"The difference between the almost right word and the right word
is the difference between a lightning bug and lightning."
Mark Twain once wrote about an explosion. A man asked, "Anybody hurt?" Another replied, "Nope. Killed two niggers, though." Twain used the offensive word deliberately, let it roll off the tongue of his racist character like it did the tongues of real people, to slap us in the face. Mark Twain was not a bigot, but through his characters he showed us the ugly reality of racism.
My little brother and I once found a dead bird in our grandma's yard. After wrapping it in a handkerchief and tucking it in a shoebox, we buried it in the orchard with a funeral, song, prayer—the works. A few days later we decided to see if it had been resurrected, so we dug it up and peeked into the casket. Hundreds of white, squirmy maggots were feasting on the tiny body. "Don't look!" Tommy screamed, but a glimpse of reality stayed with me. It was repulsive, but I needed to see it—I needed to know.
Alan Gribben, a Twain scholar, reminds me of my brother. "Don't look!" he seems to say with his new editions of Huckleberry Finn and Tom Sawyer. Tweaking Twain, he is replacing the N-word with "slave" in an effort not to offend readers.
Dagney Velazquez wrote this on her blog today:
"Is it an offensive word? Absolutely. Is it demeaning to an entire race of people? No doubt. Does it need to be completely purged from our current vocabulary? Certainly. Should we pretend like it never happened? No.
"Twain didn’t write fairy tales. And though the protagonists in these books are children, they are not children’s books. He wrote about and for the times, often using humor as the medium for his cutting criticisms of society, a society deeply entrenched in racism, who used words like “nigger” because a majority of them believed that black people were inferior human beings. To turn our eyes from this reality, to pretend it didn’t happen, is to doom us to ignorance, stagnation, and repetition."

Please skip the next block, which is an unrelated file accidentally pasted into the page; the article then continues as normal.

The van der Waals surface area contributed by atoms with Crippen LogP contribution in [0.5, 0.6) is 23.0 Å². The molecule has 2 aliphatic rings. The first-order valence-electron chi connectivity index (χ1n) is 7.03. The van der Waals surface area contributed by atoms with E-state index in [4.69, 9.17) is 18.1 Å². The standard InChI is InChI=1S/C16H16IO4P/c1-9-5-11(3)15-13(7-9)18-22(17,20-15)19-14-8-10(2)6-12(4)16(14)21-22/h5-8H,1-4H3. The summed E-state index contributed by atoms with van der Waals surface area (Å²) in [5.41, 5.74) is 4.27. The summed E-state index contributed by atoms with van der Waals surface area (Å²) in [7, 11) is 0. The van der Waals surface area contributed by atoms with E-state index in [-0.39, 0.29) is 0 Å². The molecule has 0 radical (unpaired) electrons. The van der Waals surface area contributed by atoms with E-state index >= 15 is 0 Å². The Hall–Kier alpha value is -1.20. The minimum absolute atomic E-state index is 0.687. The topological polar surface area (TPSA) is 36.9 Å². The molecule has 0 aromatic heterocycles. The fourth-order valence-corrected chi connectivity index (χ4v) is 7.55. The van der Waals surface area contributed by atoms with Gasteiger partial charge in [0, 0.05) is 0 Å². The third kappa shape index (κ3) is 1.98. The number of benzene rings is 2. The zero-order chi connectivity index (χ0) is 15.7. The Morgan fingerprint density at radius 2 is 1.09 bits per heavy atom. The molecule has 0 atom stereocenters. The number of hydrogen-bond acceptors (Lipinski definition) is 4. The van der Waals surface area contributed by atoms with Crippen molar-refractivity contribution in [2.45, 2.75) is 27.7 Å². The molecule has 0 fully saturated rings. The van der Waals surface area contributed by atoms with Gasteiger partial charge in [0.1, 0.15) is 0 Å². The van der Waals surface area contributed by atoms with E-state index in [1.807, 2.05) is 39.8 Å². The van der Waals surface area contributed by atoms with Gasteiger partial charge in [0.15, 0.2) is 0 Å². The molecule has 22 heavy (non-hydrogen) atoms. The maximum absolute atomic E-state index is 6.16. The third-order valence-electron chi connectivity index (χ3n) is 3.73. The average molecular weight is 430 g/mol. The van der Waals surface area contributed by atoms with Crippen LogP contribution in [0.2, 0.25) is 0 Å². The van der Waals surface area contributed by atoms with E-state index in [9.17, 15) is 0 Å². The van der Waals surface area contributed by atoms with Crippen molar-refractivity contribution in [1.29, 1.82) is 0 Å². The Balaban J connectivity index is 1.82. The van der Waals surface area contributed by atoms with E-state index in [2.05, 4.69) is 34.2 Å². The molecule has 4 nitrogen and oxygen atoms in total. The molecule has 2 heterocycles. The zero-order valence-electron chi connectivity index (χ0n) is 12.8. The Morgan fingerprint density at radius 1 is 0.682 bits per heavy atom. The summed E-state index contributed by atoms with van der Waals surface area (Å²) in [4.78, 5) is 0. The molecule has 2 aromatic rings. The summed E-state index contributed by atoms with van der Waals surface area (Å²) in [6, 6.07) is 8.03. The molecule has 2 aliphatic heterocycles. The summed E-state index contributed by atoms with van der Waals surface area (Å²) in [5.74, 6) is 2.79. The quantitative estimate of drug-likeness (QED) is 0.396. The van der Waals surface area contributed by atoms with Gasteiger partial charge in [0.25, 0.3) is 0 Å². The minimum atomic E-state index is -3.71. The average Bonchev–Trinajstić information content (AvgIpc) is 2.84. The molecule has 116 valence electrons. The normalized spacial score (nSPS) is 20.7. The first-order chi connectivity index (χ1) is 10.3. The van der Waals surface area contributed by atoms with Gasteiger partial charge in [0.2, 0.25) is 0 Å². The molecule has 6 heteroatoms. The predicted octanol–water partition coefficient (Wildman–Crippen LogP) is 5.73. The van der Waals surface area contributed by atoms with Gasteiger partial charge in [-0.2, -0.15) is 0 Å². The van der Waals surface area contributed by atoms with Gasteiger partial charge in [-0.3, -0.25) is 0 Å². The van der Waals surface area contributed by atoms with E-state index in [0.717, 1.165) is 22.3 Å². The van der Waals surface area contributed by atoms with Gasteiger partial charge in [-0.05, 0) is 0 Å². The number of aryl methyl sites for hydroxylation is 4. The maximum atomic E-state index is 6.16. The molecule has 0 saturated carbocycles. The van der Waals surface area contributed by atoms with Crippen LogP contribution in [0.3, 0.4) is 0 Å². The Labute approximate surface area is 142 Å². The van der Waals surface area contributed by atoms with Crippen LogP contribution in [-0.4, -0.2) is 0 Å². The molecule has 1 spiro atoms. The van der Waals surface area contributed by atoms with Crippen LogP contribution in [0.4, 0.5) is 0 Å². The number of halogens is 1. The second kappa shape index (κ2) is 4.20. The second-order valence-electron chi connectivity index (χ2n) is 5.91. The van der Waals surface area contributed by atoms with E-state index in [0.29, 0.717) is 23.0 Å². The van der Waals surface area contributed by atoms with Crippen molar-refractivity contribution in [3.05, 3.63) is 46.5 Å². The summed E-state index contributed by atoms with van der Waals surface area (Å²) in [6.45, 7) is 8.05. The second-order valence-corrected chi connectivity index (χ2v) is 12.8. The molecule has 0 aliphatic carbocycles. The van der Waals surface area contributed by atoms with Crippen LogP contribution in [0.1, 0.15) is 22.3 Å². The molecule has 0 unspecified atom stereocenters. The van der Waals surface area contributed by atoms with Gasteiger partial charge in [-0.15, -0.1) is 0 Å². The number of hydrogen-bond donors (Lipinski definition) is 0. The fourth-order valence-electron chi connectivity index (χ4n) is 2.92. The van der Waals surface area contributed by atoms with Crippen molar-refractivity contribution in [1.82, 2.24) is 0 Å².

Should an author use the ugly words? Should they be spelled out when quoted, as I did above, or referred to by an initial that makes everybody think it anyway? While writing Son of a Gun, I wondered whether to use a rough vocabulary or one I'd let my grandkids read. Research showed that many 19th century swear words are pretty tame today: blazes, boot-licker, dickens, dratted, strumpet, tarnation. Current favorites often meant something completely different in the olden days, so I avoided them by being historically accurate.
It remains a question for the book I'm writing now. I don't swear or take the Lord's name in vain, but should all my characters talk like a middle-aged, 21st Century, Mormon grandma from Salt Lake City? Or should they talk like a Texas cowboy, a Hungarian count, or a dam builder? (did I spell that right?)
Dagney wrote a conclusion I totally agree with:
"If, 100 years from now, someone were to republish my writing and change all the little parts they found offensive, I would rise up out of my grave and knock them over the head. Assuming that Mark Twain was no less spirited than I, let’s not risk it."
Now it's your turn:
You're forty pages into a book and you throw it down in disgust. Is it because of swearing, murder, slavery, war? Was the topic too G-rated? Too R? Did you want more love and less lust, or just the opposite? Was the prison too gritty, the hero too studly or the villain too tame? What do you find offensive in a book? Please leave your critique in your comment!